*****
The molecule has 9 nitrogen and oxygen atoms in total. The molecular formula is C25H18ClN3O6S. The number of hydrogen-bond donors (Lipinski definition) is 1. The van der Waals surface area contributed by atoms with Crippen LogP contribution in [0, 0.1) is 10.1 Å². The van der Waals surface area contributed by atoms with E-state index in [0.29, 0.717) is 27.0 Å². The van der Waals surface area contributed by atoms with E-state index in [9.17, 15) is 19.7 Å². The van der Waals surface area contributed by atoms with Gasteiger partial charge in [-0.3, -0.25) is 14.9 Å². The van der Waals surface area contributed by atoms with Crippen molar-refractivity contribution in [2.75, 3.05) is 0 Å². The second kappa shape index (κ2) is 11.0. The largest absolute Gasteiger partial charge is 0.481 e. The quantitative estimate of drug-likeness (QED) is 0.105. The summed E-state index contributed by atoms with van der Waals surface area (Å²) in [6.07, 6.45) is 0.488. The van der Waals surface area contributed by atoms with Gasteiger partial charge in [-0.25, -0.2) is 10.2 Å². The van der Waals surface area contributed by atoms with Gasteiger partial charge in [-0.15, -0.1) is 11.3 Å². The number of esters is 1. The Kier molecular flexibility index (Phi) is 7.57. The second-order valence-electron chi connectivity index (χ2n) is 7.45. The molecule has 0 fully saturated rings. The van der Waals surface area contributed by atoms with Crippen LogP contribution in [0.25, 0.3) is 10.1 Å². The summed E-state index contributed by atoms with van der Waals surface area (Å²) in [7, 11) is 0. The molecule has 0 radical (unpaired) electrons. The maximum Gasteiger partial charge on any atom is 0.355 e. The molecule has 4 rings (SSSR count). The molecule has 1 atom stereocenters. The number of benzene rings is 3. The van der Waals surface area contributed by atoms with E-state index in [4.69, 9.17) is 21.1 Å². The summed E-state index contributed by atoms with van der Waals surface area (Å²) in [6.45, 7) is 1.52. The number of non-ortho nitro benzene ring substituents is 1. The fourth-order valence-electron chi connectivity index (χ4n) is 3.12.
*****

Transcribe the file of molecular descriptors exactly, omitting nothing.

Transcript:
The molecule has 9 nitrogen and oxygen atoms in total. The molecular formula is C25H18ClN3O6S. The number of hydrogen-bond donors (Lipinski definition) is 1. The van der Waals surface area contributed by atoms with Crippen LogP contribution in [0, 0.1) is 10.1 Å². The van der Waals surface area contributed by atoms with E-state index in [0.29, 0.717) is 27.0 Å². The van der Waals surface area contributed by atoms with E-state index in [9.17, 15) is 19.7 Å². The van der Waals surface area contributed by atoms with Gasteiger partial charge in [-0.3, -0.25) is 14.9 Å². The van der Waals surface area contributed by atoms with Crippen molar-refractivity contribution in [2.75, 3.05) is 0 Å². The second kappa shape index (κ2) is 11.0. The largest absolute Gasteiger partial charge is 0.481 e. The quantitative estimate of drug-likeness (QED) is 0.105. The summed E-state index contributed by atoms with van der Waals surface area (Å²) in [6.07, 6.45) is 0.488. The van der Waals surface area contributed by atoms with Gasteiger partial charge in [-0.25, -0.2) is 10.2 Å². The van der Waals surface area contributed by atoms with Gasteiger partial charge in [-0.15, -0.1) is 11.3 Å². The number of esters is 1. The Kier molecular flexibility index (Phi) is 7.57. The second-order valence-electron chi connectivity index (χ2n) is 7.45. The molecule has 0 fully saturated rings. The van der Waals surface area contributed by atoms with Crippen LogP contribution in [0.25, 0.3) is 10.1 Å². The summed E-state index contributed by atoms with van der Waals surface area (Å²) in [7, 11) is 0. The molecule has 0 radical (unpaired) electrons. The maximum Gasteiger partial charge on any atom is 0.355 e. The molecule has 4 rings (SSSR count). The molecule has 1 atom stereocenters. The number of benzene rings is 3. The van der Waals surface area contributed by atoms with E-state index in [4.69, 9.17) is 21.1 Å². The summed E-state index contributed by atoms with van der Waals surface area (Å²) in [6.45, 7) is 1.52. The number of non-ortho nitro benzene ring substituents is 1. The fourth-order valence-electron chi connectivity index (χ4n) is 3.12.